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night with the renowned Judie Dench and her husband, the actor Michael Williams (who died in 2001 from lung cancer), who were parishioners there. This was a life-changing moment for Michael Benz as he approached the famous couple, even though he had no idea who they were, with flowers from the parish. For the first time he came into contact with the beauties of poetry, particularly with the spoken word, and he never forgot it. Eventually he landed himself a role through an audition at school, as the protagonist Mike in Mike and Angelo, a family sitcom based around an American child living in the UK. Quite appropriate for Michael! The sitcom ran for six years after which Michael was involved in many other productions until he turned sixteen. By that age, however, he said that he had become disillusioned with the world of television. Waking up at 5am, he would be met by his driver who would take him to the studio at 6. Here he would stay all day, treated like royalty until 6pm where he would go home exhausted, preparing himself for the next day and the next. It was unfulfilling for him and he decided to give up acting for a while, studying his GCSEs and A Levels here in the UK and moving to

“The reception of an audience is always different. Some have little to no experience of a Shakespeare play. Some have a lot more. Often there is a difficult language barrier, particularly concerning some of the more ribald jokes” Georgetown University in Washington, D.C. to get a degree in Psychology. However, he hadn’t forgotten the experience he had when he was a young child listening to the melody of two actors’ voices reading beautiful verse, nor had he completely discarded his love of acting. He took part in acting groups at university, starring in many plays. When he returned to England after his studies he decided to pursue his decision of dedicating himself to the vocation of the theatre actor. Attending intense Shakespeare courses in stage performance at RADA prepared him well, and within a year he got the opportunity to be a part of the Globe Touring Company. They played indoors and outdoors, in relatively unknown halls and world famous ones. They never stopped, not even for wind and rain. In fact when they were playing at St. Ives on an outdoor stage, the weather was so bad that the rain was ‘almost horizontal’, and it was lashing at his eyes to the point that he almost couldn’t see. The number of people in the audience could be counted on the fingers of both hands. There were more magical atmospheres where they played, such as the Bodleian garden in Oxford. It was at Oxford that another interesting factor came up. The reception of an audience is always different. Some have little to no experience of a Shakespeare play. Some have a lot more. Often there is a difficult language barrier, particularly concerning some of the more ribald jokes. In particular, in Act 5, Scene 2, ll. 135-136 Horatio and Hamlet have the following repartee: Horatio: This lawping runs away with the shell on his head. Hamlet: He did comply, sir with his dug before he sucked it. This amusing 16th century joke is often lost upon the audience (and I shall leave it to you to find a more up to date translation!) except, Michael said, for the occasional guffaw of a few people here and there – undoubtedly belonging to an academic when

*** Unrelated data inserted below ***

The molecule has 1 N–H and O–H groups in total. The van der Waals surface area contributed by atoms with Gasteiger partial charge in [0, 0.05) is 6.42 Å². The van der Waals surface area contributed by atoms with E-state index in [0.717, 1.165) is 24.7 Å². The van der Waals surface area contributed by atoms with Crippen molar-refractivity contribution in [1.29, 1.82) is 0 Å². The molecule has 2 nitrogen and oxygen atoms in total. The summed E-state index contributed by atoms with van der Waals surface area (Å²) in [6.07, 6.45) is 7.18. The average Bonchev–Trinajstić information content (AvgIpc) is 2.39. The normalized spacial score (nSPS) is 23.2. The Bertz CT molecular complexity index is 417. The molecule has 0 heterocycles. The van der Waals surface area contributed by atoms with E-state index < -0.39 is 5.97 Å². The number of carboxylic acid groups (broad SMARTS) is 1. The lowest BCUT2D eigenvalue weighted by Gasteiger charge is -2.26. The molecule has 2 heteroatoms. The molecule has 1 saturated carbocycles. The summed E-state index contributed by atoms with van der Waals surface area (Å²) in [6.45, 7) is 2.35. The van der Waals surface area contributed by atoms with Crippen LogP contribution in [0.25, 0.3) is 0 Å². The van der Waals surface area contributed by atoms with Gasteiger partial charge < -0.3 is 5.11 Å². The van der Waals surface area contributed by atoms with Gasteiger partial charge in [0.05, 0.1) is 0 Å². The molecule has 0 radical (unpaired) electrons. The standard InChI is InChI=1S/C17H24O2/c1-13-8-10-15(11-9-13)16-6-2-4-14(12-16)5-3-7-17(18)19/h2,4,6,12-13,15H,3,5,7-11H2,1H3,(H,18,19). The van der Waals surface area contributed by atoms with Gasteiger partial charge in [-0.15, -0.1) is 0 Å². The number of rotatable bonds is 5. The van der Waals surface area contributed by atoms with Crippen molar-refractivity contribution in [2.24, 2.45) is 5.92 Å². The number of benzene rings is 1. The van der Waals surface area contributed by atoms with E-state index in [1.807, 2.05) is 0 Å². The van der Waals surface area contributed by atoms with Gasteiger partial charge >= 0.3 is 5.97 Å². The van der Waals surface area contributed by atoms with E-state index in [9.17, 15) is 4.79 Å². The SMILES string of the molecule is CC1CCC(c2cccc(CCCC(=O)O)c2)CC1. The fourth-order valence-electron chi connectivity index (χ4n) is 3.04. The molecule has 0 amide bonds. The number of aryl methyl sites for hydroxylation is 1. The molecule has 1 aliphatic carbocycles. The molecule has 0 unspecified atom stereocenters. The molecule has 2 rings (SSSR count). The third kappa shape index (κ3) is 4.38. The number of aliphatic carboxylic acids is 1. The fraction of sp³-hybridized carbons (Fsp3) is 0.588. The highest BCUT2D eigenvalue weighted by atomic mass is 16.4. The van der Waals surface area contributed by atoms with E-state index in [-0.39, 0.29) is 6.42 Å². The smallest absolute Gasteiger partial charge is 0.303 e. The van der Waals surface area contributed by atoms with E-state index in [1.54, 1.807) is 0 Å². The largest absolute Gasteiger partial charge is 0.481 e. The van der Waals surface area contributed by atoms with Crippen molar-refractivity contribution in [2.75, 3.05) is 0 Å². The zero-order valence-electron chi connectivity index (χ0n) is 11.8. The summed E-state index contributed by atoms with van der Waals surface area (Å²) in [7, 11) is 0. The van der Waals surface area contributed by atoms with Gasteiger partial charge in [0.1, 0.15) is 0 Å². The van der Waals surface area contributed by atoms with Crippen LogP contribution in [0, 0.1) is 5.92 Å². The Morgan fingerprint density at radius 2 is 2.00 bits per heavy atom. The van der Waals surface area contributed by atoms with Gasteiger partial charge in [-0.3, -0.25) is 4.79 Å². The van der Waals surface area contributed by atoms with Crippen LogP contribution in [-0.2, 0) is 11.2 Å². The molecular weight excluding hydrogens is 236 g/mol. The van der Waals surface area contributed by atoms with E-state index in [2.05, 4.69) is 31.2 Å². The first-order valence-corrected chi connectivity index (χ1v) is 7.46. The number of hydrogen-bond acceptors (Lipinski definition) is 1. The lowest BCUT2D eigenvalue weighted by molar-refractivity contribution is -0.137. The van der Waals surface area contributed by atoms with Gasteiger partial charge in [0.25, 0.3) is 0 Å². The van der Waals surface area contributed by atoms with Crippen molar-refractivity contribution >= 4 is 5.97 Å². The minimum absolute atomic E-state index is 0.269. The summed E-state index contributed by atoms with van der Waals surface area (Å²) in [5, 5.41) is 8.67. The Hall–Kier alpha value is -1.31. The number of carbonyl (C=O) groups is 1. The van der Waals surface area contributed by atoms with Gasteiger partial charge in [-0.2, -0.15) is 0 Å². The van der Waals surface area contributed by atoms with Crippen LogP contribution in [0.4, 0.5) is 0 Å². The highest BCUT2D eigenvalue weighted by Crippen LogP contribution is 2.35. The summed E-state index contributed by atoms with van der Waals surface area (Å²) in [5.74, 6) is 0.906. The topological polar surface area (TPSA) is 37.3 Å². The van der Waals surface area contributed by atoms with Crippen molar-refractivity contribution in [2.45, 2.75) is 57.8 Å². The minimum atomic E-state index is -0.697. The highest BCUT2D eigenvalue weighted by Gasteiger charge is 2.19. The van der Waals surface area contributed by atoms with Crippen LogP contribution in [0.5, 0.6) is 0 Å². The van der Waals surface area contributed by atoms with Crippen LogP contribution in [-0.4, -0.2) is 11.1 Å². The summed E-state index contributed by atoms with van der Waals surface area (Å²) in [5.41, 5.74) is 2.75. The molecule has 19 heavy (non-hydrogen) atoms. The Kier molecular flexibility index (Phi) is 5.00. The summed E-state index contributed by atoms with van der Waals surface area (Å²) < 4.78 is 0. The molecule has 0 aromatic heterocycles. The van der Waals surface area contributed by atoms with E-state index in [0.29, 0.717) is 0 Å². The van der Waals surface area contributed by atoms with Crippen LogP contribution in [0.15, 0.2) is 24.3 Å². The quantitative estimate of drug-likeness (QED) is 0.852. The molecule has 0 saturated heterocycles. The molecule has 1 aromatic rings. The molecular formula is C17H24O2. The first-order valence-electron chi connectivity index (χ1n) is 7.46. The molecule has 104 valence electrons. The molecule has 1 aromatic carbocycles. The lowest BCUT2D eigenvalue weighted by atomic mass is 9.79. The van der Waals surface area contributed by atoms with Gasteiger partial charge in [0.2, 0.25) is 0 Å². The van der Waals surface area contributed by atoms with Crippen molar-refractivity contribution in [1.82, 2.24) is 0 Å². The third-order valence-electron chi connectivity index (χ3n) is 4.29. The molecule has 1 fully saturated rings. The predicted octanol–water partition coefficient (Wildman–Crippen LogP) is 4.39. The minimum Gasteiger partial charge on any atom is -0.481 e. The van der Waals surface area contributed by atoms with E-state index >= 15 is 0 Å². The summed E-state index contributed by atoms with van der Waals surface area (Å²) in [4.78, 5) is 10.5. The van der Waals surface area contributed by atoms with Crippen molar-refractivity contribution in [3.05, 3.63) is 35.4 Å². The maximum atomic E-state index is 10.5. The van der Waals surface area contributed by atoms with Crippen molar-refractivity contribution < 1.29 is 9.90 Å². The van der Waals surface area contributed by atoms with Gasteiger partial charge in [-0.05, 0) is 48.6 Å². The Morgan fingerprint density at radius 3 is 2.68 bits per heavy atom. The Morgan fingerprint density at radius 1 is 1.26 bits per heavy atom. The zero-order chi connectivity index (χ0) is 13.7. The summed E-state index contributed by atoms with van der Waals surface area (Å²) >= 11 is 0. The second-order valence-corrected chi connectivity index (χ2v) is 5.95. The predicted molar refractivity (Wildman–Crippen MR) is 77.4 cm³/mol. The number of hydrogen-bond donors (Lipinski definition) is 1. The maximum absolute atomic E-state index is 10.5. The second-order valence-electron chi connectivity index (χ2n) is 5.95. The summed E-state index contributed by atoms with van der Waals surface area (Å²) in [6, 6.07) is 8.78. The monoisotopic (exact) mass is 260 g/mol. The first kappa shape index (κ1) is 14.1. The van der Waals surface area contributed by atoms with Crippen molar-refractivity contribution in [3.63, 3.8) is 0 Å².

they were playing at Oxford. There are also differences between an American and a British audience. On our part, we are generally used to the mention of Shakespeare even if we aren’t really familiar with his works. In a way it tints our view; we’re always conscious of Shakespeare’s presence and many of us educated here will have taken Shakespeare as a compulsory part of GCSE level English. On the other side of the pond it’s less apparent. The audiences go to the theatre with a greater sense of reverence, Michael said; it would be more of a special occasion because Shakespeare productions are less common. Of course the archaic jokes are mostly lost on American audiences too, so that is something we share in common. In the US the audience is much more likely to want to meet the actors after the show and to ask for autographs. Mondays, according to Michael, also tend to be the more engaged audience. He suggested that it was due to the fact that season ticket holders would probably have booked the tickets months in advance, thus they would be more prepared, perhaps less spontaneous than the theatre goer who decides on the day that they simply want to see a good play. Each theatre critic or theatre goer will have certain expectations of the tragedy they are to witness, but for me the spellbinding moments created by our guest speaker so effortlessly when he would launch into one of Hamlet’s speeches without warning, delivered in the intimacy afforded by Netherhall’s lounge, were moments to be drawn in to the world of make-believe with an innocence that made the experience that much more indescribable. Even if that’s just the bias of an English student, I can only wish that everyone else’s silence in the room signalled a similar reaction. Jonathan Parreño is a second year English Literature student at King’s College London. He is in his second year at Netherhall.

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jane austen alex osborn on the most surprising genius in english literature